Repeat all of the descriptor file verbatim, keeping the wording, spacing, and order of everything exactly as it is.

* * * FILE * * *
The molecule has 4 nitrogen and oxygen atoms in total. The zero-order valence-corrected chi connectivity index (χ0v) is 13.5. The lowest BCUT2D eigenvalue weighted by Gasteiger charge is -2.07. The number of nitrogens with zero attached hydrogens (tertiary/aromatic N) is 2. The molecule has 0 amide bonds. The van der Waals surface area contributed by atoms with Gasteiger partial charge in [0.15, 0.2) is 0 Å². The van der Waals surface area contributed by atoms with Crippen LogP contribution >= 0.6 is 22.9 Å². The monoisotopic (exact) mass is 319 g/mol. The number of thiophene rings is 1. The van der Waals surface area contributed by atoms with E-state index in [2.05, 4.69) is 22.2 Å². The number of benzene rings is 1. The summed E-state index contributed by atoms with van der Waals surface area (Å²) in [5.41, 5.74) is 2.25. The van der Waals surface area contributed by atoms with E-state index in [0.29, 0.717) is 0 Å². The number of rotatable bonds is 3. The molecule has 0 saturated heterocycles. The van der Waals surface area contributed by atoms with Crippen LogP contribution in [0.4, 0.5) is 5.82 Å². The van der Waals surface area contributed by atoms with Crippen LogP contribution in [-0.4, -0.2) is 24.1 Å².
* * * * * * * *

The molecule has 4 nitrogen and oxygen atoms in total. The zero-order valence-corrected chi connectivity index (χ0v) is 13.5. The lowest BCUT2D eigenvalue weighted by Gasteiger charge is -2.07. The number of nitrogens with zero attached hydrogens (tertiary/aromatic N) is 2. The molecule has 0 amide bonds. The van der Waals surface area contributed by atoms with Gasteiger partial charge in [0.15, 0.2) is 0 Å². The van der Waals surface area contributed by atoms with Crippen LogP contribution >= 0.6 is 22.9 Å². The monoisotopic (exact) mass is 319 g/mol. The number of thiophene rings is 1. The van der Waals surface area contributed by atoms with E-state index in [2.05, 4.69) is 22.2 Å². The number of benzene rings is 1. The summed E-state index contributed by atoms with van der Waals surface area (Å²) in [5.41, 5.74) is 2.25. The van der Waals surface area contributed by atoms with E-state index in [0.29, 0.717) is 0 Å². The number of rotatable bonds is 3. The molecule has 0 saturated heterocycles. The van der Waals surface area contributed by atoms with Crippen LogP contribution in [0.4, 0.5) is 5.82 Å². The van der Waals surface area contributed by atoms with Crippen LogP contribution in [-0.4, -0.2) is 24.1 Å².